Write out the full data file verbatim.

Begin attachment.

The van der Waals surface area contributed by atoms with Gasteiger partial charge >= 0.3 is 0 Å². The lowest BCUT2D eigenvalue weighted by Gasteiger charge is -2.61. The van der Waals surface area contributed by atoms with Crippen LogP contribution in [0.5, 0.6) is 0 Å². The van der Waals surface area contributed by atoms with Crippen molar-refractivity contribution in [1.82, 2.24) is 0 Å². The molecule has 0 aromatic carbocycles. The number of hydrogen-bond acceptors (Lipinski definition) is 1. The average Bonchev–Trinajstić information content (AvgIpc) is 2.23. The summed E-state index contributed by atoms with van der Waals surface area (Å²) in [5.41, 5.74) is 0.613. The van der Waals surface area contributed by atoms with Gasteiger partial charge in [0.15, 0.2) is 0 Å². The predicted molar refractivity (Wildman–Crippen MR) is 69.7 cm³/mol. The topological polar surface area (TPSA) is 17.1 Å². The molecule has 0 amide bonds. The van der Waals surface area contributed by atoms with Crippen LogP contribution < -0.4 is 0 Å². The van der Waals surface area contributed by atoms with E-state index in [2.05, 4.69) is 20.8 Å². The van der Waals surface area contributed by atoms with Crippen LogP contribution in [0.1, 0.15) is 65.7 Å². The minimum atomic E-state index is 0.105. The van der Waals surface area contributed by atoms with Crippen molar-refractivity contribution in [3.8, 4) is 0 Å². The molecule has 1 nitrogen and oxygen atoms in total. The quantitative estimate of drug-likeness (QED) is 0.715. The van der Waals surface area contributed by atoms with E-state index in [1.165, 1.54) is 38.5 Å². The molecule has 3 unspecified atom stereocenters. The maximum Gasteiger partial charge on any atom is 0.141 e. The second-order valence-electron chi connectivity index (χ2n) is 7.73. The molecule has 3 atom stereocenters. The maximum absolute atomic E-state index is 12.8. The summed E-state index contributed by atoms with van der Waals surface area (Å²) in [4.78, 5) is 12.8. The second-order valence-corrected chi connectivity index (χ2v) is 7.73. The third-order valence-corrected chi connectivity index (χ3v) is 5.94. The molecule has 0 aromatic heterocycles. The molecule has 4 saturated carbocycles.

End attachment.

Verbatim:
The van der Waals surface area contributed by atoms with Gasteiger partial charge >= 0.3 is 0 Å². The lowest BCUT2D eigenvalue weighted by Gasteiger charge is -2.61. The van der Waals surface area contributed by atoms with Crippen LogP contribution in [0.5, 0.6) is 0 Å². The van der Waals surface area contributed by atoms with Crippen molar-refractivity contribution in [1.82, 2.24) is 0 Å². The molecule has 0 aromatic carbocycles. The number of hydrogen-bond acceptors (Lipinski definition) is 1. The average Bonchev–Trinajstić information content (AvgIpc) is 2.23. The summed E-state index contributed by atoms with van der Waals surface area (Å²) in [5.41, 5.74) is 0.613. The van der Waals surface area contributed by atoms with Gasteiger partial charge in [0.15, 0.2) is 0 Å². The predicted molar refractivity (Wildman–Crippen MR) is 69.7 cm³/mol. The topological polar surface area (TPSA) is 17.1 Å². The molecule has 0 amide bonds. The van der Waals surface area contributed by atoms with Crippen LogP contribution < -0.4 is 0 Å². The van der Waals surface area contributed by atoms with E-state index in [2.05, 4.69) is 20.8 Å². The van der Waals surface area contributed by atoms with Crippen LogP contribution in [0.1, 0.15) is 65.7 Å². The minimum atomic E-state index is 0.105. The van der Waals surface area contributed by atoms with Crippen molar-refractivity contribution in [3.8, 4) is 0 Å². The molecule has 1 nitrogen and oxygen atoms in total. The quantitative estimate of drug-likeness (QED) is 0.715. The van der Waals surface area contributed by atoms with E-state index in [1.165, 1.54) is 38.5 Å². The molecule has 3 unspecified atom stereocenters. The maximum Gasteiger partial charge on any atom is 0.141 e. The second-order valence-electron chi connectivity index (χ2n) is 7.73. The molecule has 3 atom stereocenters. The maximum absolute atomic E-state index is 12.8. The summed E-state index contributed by atoms with van der Waals surface area (Å²) in [4.78, 5) is 12.8. The second-order valence-corrected chi connectivity index (χ2v) is 7.73. The third-order valence-corrected chi connectivity index (χ3v) is 5.94. The molecule has 0 aromatic heterocycles. The molecule has 4 saturated carbocycles.